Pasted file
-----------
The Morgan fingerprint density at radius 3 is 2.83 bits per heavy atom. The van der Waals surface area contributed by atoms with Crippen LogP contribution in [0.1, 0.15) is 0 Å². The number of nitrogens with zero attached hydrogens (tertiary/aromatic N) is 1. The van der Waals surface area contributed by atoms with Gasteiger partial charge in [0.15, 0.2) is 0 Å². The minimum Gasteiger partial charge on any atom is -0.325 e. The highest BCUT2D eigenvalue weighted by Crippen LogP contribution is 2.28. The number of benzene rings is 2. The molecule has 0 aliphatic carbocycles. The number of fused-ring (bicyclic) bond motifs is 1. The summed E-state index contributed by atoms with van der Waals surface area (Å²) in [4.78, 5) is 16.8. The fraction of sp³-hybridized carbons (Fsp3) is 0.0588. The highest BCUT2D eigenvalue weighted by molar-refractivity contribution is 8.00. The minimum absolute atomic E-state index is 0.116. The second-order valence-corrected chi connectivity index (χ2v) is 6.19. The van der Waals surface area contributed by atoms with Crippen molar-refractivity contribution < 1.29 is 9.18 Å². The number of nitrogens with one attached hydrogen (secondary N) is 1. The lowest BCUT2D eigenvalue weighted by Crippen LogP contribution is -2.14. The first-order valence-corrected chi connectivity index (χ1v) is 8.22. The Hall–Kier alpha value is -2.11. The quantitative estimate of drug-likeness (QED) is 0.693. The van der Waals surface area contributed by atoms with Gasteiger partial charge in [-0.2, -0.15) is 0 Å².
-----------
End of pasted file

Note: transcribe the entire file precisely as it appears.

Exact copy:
The Morgan fingerprint density at radius 3 is 2.83 bits per heavy atom. The van der Waals surface area contributed by atoms with Crippen LogP contribution in [0.1, 0.15) is 0 Å². The number of nitrogens with zero attached hydrogens (tertiary/aromatic N) is 1. The van der Waals surface area contributed by atoms with Gasteiger partial charge in [0.15, 0.2) is 0 Å². The minimum Gasteiger partial charge on any atom is -0.325 e. The highest BCUT2D eigenvalue weighted by Crippen LogP contribution is 2.28. The number of benzene rings is 2. The molecule has 0 aliphatic carbocycles. The number of fused-ring (bicyclic) bond motifs is 1. The summed E-state index contributed by atoms with van der Waals surface area (Å²) in [4.78, 5) is 16.8. The fraction of sp³-hybridized carbons (Fsp3) is 0.0588. The highest BCUT2D eigenvalue weighted by molar-refractivity contribution is 8.00. The minimum absolute atomic E-state index is 0.116. The second-order valence-corrected chi connectivity index (χ2v) is 6.19. The van der Waals surface area contributed by atoms with Crippen molar-refractivity contribution < 1.29 is 9.18 Å². The number of nitrogens with one attached hydrogen (secondary N) is 1. The lowest BCUT2D eigenvalue weighted by Crippen LogP contribution is -2.14. The first-order valence-corrected chi connectivity index (χ1v) is 8.22. The Hall–Kier alpha value is -2.11. The quantitative estimate of drug-likeness (QED) is 0.693. The van der Waals surface area contributed by atoms with Gasteiger partial charge in [-0.2, -0.15) is 0 Å².